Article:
An inherent tension exists at the nexus between IP and clinical trials arising from the requirements for obtaining patent protection and the disclosure requirements for registration of a clinical trial. This tension has escalated in Australia due to a recent court decision in which it was found that disclosure of untested clinical trial hypotheses can invalidate a patent. As such, patent applicants may wish to think twice before awaiting the outcome of a planned clinical trial before seeking patent protection.
Australia adheres to the Declaration of Helsinki, which provides that information relating to clinical trial protocols must be registered in a publicly accessible database before the first participant is recruited.[i] Typically, key details about the design, conduct and administration of planned clinical trials in Australia are registered in the Australian New Zealand Clinical Trials Register (ANZCTR). In addition, companies may issue announcements and press releases in relation to clinical trials to tout their success and/or attract investors, and unless a trial is conducted under confidentiality agreements, participants are free to discuss the trial and may engage in online discussion forums or post about the trial on social media. As a result, details of planned clinical trials are in the public domain before the trial even commences.
However, the fundamental requirements for patentability in any jurisdiction are that the claimed invention be novel (new) and inventive (non-obvious) when compared with information made publicly available at the relevant priority date. Therefore, any of the information discussed above may be used to support an invalidity challenge to a patent if made public before the priority date. As such, early filing of a patent application can have advantages, like avoiding the risk of an invalidating self-disclosure and deterring competitors.
Filing a patent application too soon can also be problematic. In most jurisdictions, patent applications must also contain adequate support for the claimed invention. There is a risk that an application filed too soon will lack the data needed to provide adequate support, or that surprising effects observed during the course of a clinical trial (e.g., in relation to the dosage, mode of administration, patient group, etc) are not described in the application. Therefore, implementing a suitable patent strategy involves a delicate balance between the risk of creating an invalidating self-disclosure and the need to obtain supporting data for the claimed invention, but finding that balance can be challenging.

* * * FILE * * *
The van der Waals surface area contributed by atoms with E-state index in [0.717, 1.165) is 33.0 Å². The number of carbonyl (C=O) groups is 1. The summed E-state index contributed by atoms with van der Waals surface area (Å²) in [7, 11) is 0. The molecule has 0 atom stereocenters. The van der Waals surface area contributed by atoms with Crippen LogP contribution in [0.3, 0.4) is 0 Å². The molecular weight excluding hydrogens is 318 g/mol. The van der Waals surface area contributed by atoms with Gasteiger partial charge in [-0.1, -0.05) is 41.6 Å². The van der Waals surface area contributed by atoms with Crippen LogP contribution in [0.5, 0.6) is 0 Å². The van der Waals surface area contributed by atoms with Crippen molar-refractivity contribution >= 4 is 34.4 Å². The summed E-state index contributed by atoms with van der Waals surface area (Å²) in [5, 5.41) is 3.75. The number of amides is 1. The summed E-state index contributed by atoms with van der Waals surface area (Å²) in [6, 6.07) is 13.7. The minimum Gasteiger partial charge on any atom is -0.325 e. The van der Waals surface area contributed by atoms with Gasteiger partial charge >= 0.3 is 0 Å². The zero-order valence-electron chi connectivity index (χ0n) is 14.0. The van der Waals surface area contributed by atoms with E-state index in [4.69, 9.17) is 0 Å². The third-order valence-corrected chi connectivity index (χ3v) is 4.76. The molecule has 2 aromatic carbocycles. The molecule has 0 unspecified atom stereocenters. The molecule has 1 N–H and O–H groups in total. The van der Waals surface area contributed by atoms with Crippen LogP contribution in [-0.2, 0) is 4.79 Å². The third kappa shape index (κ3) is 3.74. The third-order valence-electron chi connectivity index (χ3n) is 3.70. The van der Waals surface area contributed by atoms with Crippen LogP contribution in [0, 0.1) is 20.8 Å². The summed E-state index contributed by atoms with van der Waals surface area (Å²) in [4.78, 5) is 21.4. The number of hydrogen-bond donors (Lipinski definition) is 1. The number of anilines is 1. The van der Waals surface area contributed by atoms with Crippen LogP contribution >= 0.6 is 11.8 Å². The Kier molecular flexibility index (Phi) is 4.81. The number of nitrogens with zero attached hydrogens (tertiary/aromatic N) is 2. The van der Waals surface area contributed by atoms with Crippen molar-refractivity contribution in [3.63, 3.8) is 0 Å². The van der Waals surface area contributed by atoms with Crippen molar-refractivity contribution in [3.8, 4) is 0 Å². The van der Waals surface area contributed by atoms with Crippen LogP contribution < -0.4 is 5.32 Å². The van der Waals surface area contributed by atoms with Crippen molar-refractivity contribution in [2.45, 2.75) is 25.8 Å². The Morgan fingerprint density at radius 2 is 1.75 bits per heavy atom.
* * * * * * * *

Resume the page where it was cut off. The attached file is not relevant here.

Pharmaceutical company Mylan recently learned the hard way that unproven clinical trial hypotheses can invalidate a patent when the Australian Full Federal Court found that certain claims of one of its Lipidil® (fenofribrate) patents, directed to methods and uses involving fenofibrate for the treatment of diabetic retinopathy, lacked novelty and/or inventiveness in light prior-published clinical trial information.[ii] As a result, Mylan’s infringement case against Sun Pharma’s proposed launch of its generic fenofibrate products in Australia failed, leaving Sun Pharma free to enter the market.
In that case, Mylan had published a clinical protocol before the priority date of the patent in which it hypothesised, among other things, that use of a fibrate to lower triglyceride levels and raise HDL cholesterol levels in patients whom were already receiving a statin drug for treatment of LDL cholesterol levels, would reduce the rate of development or progression of diabetic retinopathy. Mylan had also published two clinical studies that used methods subsequently claimed in one of the patents. These documents were found to deprive Mylan’s patent claims of novelty, regardless of the fact that the hypotheses disclosed in those documents had not actually been tested before the patent application was filed. In contrast, the UK Supreme Court has confirmed that proof of concept is required in order to deprive a claim of novelty in that jurisdiction; a reasoned hypothesis is not sufficient.[iii]